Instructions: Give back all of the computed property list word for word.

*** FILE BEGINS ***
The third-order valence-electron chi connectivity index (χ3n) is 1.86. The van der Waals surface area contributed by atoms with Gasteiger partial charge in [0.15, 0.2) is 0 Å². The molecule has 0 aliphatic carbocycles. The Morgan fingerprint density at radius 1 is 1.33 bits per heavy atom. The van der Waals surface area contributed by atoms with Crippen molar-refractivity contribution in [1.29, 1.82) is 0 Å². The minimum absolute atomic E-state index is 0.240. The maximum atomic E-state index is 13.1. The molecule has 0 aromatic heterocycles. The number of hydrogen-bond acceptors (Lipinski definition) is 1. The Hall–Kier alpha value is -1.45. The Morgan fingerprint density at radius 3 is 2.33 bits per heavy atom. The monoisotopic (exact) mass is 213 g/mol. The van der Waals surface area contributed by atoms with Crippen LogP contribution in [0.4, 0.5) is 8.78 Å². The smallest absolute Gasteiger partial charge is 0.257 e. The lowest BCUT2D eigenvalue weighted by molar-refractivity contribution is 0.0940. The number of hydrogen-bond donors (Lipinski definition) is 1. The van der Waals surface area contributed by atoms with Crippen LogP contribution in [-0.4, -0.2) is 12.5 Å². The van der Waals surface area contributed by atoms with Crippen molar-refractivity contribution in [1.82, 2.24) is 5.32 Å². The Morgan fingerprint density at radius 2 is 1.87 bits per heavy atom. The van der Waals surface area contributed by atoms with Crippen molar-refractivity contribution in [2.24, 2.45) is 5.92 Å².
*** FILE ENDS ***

The third-order valence-electron chi connectivity index (χ3n) is 1.86. The van der Waals surface area contributed by atoms with Gasteiger partial charge in [0.15, 0.2) is 0 Å². The molecule has 0 aliphatic carbocycles. The Morgan fingerprint density at radius 1 is 1.33 bits per heavy atom. The van der Waals surface area contributed by atoms with Crippen molar-refractivity contribution in [1.29, 1.82) is 0 Å². The minimum absolute atomic E-state index is 0.240. The maximum atomic E-state index is 13.1. The molecule has 0 aromatic heterocycles. The number of hydrogen-bond acceptors (Lipinski definition) is 1. The Hall–Kier alpha value is -1.45. The Morgan fingerprint density at radius 3 is 2.33 bits per heavy atom. The monoisotopic (exact) mass is 213 g/mol. The van der Waals surface area contributed by atoms with Crippen LogP contribution in [0.4, 0.5) is 8.78 Å². The smallest absolute Gasteiger partial charge is 0.257 e. The lowest BCUT2D eigenvalue weighted by molar-refractivity contribution is 0.0940. The number of hydrogen-bond donors (Lipinski definition) is 1. The van der Waals surface area contributed by atoms with Crippen LogP contribution in [-0.4, -0.2) is 12.5 Å². The van der Waals surface area contributed by atoms with Crippen molar-refractivity contribution in [1.82, 2.24) is 5.32 Å². The Morgan fingerprint density at radius 2 is 1.87 bits per heavy atom. The van der Waals surface area contributed by atoms with Crippen molar-refractivity contribution in [2.24, 2.45) is 5.92 Å².